Her father was an African-born professor of pharmacology and her mother an American professor of history. It seems clear that Ndidi Nwuneli inherited the brilliant intellects of her parents when she was born in Enugu, Nigeria.
From an early age, Nwuneli demonstrated excellent academic skills as she attended primary school in Enugu. Her final year of high school was completed via a bridging program that sent her to the Clarkson School in Potsdam, New York.
She was destined for an Ivy League education. Nwuneli was accepted at the prestigious Wharton School, University of Pennsylvania. Her academic performance was extraordinary. By age 20, she had earned her Bachelor of Science degree in Economics.
She enrolled at the Harvard School of business in 1997 and was the recipient of both the Harvey Fellowship and the National Black MBA Association Graduate Scholarship. While at Harvard, she founded the Annual African Business Conference. She also served as the publicity chairperson for the Christian Association. In 1999, at age 24, Nwuneli completed her Harvard MBA.
Ndidi Nwuneli’s professional career was already underway during her undergraduate years at Wharton. She held down a job as a business analyst for McKinsey & Company. Starting in New York, Nwuneli’s later took a full-time analyst job with McKinsey in Chicago. She also served in the company’s offices in South Africa.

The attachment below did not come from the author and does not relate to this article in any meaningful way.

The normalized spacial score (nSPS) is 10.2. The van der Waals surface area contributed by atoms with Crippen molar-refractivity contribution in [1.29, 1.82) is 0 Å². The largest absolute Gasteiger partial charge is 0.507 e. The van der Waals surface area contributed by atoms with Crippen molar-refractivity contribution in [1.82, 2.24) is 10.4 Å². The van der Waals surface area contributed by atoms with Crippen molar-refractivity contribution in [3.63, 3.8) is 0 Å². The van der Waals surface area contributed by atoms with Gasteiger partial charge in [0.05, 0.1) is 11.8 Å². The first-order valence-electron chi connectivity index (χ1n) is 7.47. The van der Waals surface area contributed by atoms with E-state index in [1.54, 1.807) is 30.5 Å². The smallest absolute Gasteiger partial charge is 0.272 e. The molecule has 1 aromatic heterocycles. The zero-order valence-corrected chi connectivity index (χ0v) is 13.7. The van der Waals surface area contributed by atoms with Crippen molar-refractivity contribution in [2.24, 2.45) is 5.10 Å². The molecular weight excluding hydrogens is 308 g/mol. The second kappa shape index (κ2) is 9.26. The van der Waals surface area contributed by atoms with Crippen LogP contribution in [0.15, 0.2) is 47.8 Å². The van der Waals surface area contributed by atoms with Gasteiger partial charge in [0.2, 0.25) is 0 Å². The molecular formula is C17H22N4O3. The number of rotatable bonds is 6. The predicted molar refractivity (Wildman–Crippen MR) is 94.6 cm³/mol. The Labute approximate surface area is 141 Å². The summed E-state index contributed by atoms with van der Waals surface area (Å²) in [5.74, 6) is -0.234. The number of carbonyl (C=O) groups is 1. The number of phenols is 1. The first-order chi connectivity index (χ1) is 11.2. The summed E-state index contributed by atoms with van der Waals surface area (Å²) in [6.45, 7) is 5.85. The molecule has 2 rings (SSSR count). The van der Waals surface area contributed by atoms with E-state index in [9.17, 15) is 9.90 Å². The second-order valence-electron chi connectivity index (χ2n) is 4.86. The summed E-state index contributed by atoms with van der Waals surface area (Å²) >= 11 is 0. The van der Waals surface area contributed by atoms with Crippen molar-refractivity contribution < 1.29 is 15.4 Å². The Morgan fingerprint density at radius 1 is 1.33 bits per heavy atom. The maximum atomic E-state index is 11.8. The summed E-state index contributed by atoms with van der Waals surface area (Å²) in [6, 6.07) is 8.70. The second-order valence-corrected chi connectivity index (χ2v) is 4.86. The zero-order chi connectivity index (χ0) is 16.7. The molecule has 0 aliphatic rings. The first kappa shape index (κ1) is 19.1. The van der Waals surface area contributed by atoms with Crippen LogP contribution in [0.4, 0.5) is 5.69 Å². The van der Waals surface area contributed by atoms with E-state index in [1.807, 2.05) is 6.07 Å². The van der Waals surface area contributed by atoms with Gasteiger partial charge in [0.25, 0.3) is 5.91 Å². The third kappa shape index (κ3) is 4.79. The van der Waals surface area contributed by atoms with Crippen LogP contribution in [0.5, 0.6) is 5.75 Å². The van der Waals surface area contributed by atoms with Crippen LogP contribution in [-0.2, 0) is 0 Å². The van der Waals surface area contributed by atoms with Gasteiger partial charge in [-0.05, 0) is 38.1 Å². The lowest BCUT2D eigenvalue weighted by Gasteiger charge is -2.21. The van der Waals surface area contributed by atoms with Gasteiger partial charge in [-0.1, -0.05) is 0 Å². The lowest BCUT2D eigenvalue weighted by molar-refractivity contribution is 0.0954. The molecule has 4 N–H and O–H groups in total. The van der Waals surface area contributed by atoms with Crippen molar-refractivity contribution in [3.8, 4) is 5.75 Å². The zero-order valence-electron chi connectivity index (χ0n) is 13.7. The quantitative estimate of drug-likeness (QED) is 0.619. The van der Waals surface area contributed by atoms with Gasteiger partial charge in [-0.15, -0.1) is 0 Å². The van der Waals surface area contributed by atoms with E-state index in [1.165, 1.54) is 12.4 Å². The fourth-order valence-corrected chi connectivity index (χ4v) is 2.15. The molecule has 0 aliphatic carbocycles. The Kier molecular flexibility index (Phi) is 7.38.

Her work in the nonprofit sector would begin when she accepted a job as a lead consultant with the Center for Middle East Competitive Strategy, an organization founded by professor and noted economist Michael Porter. Many other activities in the nonprofit sector would follow –- that included two new nonprofits founded by Nwuneli herself.
The first was LEAP Africa. The acronym stands for Leadership, Effectiveness, Accountability and Professionalism. The function of LEAP is to offer leadership training to young African students and others to develop their civic and ethical skills as they pursue positions of responsibility and management both in the private and public sectors.
Nwuneli’s vision for LEAP Africa was to create an organization that would do nothing less than transform Africa by uplifting tens of thousands of youths and imbuing them with superior leadership abilities and personal qualities.
LEAP has enjoyed success in forming powerful partnerships with such entities as the Ford Foundation, World Bank, the U.S. federal government, the UK Foreign & Commonwealth Office and many others.